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Are Your Customers Doing The Right Job Of Qualification?

by David Brock on February 1st, 2012

“What are you talking about Dave?  Qualifying is the job of sales, why are you talking about customers qualifying opportunities?”  It’s absolutely correct, one of the most critical success factors in sales is qualification.  Sales people need to viciously disqualify opportunities that aren’t in their sweet spot.  It may be a real deal, but it’s not your deal–so don’t waste time on it.

But I think sales people need to go further–I think sales people need to hold the customer accountable for qualifying the opportunity—is it real for them?

If we’re doing our jobs as sales people, we’re identifying lots of opportunities to improve their business, to help them grow.  Customers may want to do a lot of things.  They may be interested in engaging us on to discuss solutions.  But wanting to do something is different than having the ability to do something.  Customers need to qualify themselves—sales people need to help them.  Do they really have the ability to drive the change.

There lots of things that could cause a customer to disqualify themselves.  It may be something they want to do, but they have higher priorities.  Their organizations may not have the ability to do it–they need to focus on their readiness first.  It may be critical to them and their function, but it’s not important enough to the organization overall–they may have other priorities or strategic initiatives that take precedence.  They may not have the risk profile necessary to successfully manage the change.  The reasons can go on.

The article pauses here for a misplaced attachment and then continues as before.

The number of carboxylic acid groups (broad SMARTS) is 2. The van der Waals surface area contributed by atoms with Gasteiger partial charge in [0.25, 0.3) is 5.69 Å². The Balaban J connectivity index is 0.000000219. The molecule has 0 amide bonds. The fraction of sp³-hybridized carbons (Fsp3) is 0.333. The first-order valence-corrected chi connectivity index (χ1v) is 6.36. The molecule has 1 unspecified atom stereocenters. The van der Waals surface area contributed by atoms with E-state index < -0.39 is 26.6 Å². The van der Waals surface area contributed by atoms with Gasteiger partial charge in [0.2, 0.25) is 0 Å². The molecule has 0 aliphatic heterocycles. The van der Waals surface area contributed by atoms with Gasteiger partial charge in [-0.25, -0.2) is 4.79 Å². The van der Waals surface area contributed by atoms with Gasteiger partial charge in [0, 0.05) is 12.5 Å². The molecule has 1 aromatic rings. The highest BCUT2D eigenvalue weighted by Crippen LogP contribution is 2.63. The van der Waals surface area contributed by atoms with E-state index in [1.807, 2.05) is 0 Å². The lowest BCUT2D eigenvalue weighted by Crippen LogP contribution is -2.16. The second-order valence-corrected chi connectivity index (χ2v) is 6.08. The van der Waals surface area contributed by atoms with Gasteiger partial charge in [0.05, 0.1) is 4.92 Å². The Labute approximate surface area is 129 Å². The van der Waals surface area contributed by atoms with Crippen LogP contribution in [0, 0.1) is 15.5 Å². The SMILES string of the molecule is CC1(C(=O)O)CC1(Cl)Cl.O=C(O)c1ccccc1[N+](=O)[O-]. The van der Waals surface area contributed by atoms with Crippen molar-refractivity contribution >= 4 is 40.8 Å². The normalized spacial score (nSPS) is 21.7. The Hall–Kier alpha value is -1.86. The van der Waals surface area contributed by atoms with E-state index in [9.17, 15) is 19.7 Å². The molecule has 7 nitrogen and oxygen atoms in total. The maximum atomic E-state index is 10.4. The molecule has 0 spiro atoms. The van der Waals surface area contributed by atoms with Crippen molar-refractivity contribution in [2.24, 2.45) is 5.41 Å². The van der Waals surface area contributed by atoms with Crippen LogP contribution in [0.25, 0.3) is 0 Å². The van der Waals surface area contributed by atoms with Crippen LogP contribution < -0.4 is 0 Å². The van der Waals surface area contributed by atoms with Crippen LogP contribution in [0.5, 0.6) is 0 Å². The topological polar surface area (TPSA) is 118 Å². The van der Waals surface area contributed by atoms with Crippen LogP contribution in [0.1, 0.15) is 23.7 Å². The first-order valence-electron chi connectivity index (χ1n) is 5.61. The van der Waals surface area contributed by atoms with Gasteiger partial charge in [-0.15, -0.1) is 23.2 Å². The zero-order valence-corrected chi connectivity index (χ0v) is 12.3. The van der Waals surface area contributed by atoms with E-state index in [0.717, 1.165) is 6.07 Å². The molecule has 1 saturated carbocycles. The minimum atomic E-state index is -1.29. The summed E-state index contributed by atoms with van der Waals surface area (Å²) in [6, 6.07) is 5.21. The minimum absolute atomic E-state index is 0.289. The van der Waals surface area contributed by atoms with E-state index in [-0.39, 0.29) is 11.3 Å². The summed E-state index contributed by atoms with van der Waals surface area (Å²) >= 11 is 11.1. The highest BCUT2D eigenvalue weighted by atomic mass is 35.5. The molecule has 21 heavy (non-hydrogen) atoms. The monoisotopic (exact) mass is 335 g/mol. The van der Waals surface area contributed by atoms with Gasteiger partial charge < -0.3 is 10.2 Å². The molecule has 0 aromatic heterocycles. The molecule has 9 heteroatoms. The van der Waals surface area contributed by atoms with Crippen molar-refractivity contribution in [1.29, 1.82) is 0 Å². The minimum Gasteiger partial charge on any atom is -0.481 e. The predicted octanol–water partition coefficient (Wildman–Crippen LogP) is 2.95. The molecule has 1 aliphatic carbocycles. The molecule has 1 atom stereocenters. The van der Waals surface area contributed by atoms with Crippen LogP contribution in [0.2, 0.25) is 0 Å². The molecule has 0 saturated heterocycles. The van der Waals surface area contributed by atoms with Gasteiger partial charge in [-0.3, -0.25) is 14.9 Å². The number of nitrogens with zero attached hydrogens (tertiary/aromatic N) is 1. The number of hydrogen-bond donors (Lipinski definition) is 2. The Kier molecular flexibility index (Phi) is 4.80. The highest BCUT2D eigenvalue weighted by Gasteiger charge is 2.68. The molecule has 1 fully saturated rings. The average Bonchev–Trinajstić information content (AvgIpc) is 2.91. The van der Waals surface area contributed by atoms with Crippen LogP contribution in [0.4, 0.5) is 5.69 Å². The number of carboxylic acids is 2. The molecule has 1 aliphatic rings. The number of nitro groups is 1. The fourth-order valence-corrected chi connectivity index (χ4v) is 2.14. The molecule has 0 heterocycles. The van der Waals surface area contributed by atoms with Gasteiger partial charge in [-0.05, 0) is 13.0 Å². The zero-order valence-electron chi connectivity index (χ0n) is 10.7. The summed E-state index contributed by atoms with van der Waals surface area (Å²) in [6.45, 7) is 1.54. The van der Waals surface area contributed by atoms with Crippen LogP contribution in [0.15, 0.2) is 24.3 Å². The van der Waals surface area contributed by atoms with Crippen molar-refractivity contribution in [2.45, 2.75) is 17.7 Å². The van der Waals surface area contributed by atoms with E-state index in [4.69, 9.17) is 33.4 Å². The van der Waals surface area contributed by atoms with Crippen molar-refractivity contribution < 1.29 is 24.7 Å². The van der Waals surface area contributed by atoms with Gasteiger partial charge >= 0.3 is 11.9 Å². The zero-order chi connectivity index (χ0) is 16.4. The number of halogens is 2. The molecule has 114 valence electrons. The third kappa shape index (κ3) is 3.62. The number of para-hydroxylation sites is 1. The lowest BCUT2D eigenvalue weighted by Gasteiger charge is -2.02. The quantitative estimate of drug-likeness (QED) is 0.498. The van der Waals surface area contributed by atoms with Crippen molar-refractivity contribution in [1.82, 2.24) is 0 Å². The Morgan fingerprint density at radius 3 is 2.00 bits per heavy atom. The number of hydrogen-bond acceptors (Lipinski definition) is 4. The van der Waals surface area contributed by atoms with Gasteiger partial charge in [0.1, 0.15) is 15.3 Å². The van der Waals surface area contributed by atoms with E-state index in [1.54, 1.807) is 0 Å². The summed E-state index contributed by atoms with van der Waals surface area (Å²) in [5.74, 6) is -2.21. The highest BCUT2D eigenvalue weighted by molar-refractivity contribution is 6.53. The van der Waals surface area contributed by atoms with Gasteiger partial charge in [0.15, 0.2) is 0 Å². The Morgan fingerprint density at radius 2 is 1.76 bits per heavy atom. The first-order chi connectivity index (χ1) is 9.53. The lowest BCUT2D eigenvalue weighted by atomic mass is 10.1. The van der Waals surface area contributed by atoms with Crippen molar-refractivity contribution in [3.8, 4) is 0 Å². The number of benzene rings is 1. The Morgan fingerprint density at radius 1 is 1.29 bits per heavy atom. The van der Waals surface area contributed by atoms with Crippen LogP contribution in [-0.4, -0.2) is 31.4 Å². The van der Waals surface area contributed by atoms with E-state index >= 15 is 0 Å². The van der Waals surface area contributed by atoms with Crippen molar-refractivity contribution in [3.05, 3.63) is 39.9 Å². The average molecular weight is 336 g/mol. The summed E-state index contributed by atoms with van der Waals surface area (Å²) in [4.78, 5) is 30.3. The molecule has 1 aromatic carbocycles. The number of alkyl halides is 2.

As sales people we can’t answer these issues for the customer and qualify them.  They have to challenge themselves on these issues.  Customers may not know how to do this, they may not even know they must do this.  After all, they may not buy these solutions that frequently, so while they may have the desire to change, the interest in doing something; they may not have the ability to do it.

It’s important to guide the customer through these discussions.  We don’t want to waste our time in  pursuing something that won’t happen–regardless of how compelling our case is.  We don’t want the customer’s expectations to be raised inappropriately–then dashed because they discover they can’t go forward.

Qualification is not just something sales people do.  It’s a shared responsibility, customers have to qualify the opportunity–their ability to do something (more than their willingness), and their desire to work with us in assessing the opportunity.

Are you helping your customer do the right job of qualification?

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